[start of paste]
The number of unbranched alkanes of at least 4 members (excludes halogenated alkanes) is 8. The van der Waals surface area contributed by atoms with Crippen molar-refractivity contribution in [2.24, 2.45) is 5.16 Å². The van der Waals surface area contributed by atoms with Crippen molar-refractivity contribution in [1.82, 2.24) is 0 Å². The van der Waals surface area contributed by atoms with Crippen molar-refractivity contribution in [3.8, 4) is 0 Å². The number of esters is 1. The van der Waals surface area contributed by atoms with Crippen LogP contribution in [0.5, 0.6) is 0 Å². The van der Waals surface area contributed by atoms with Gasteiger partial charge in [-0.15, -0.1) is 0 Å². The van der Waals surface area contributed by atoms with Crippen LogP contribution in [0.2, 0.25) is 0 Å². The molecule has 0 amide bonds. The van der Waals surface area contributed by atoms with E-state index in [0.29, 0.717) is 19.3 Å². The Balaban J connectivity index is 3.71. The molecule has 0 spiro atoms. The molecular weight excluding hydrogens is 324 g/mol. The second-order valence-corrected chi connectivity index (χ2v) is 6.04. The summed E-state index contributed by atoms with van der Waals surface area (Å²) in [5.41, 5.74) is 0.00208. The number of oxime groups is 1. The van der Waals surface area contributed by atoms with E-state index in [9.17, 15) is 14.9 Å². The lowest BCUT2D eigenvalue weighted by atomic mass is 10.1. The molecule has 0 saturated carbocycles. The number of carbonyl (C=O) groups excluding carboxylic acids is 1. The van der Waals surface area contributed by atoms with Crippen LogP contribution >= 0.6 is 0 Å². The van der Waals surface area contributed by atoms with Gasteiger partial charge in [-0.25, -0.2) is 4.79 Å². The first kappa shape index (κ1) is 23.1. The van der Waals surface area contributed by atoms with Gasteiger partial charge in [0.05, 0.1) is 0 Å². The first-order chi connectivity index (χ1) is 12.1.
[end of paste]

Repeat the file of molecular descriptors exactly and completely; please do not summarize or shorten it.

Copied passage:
The number of unbranched alkanes of at least 4 members (excludes halogenated alkanes) is 8. The van der Waals surface area contributed by atoms with Crippen molar-refractivity contribution in [2.24, 2.45) is 5.16 Å². The van der Waals surface area contributed by atoms with Crippen molar-refractivity contribution in [1.82, 2.24) is 0 Å². The van der Waals surface area contributed by atoms with Crippen molar-refractivity contribution in [3.8, 4) is 0 Å². The number of esters is 1. The van der Waals surface area contributed by atoms with Crippen LogP contribution in [0.5, 0.6) is 0 Å². The van der Waals surface area contributed by atoms with Gasteiger partial charge in [-0.15, -0.1) is 0 Å². The van der Waals surface area contributed by atoms with Crippen LogP contribution in [0.2, 0.25) is 0 Å². The molecule has 0 amide bonds. The van der Waals surface area contributed by atoms with E-state index in [0.29, 0.717) is 19.3 Å². The Balaban J connectivity index is 3.71. The molecule has 0 spiro atoms. The molecular weight excluding hydrogens is 324 g/mol. The second-order valence-corrected chi connectivity index (χ2v) is 6.04. The summed E-state index contributed by atoms with van der Waals surface area (Å²) in [5.41, 5.74) is 0.00208. The number of oxime groups is 1. The van der Waals surface area contributed by atoms with E-state index in [9.17, 15) is 14.9 Å². The lowest BCUT2D eigenvalue weighted by atomic mass is 10.1. The molecule has 0 saturated carbocycles. The number of carbonyl (C=O) groups excluding carboxylic acids is 1. The van der Waals surface area contributed by atoms with Crippen LogP contribution >= 0.6 is 0 Å². The van der Waals surface area contributed by atoms with Gasteiger partial charge in [-0.25, -0.2) is 4.79 Å². The first kappa shape index (κ1) is 23.1. The van der Waals surface area contributed by atoms with Gasteiger partial charge in [0.05, 0.1) is 0 Å². The first-order chi connectivity index (χ1) is 12.1.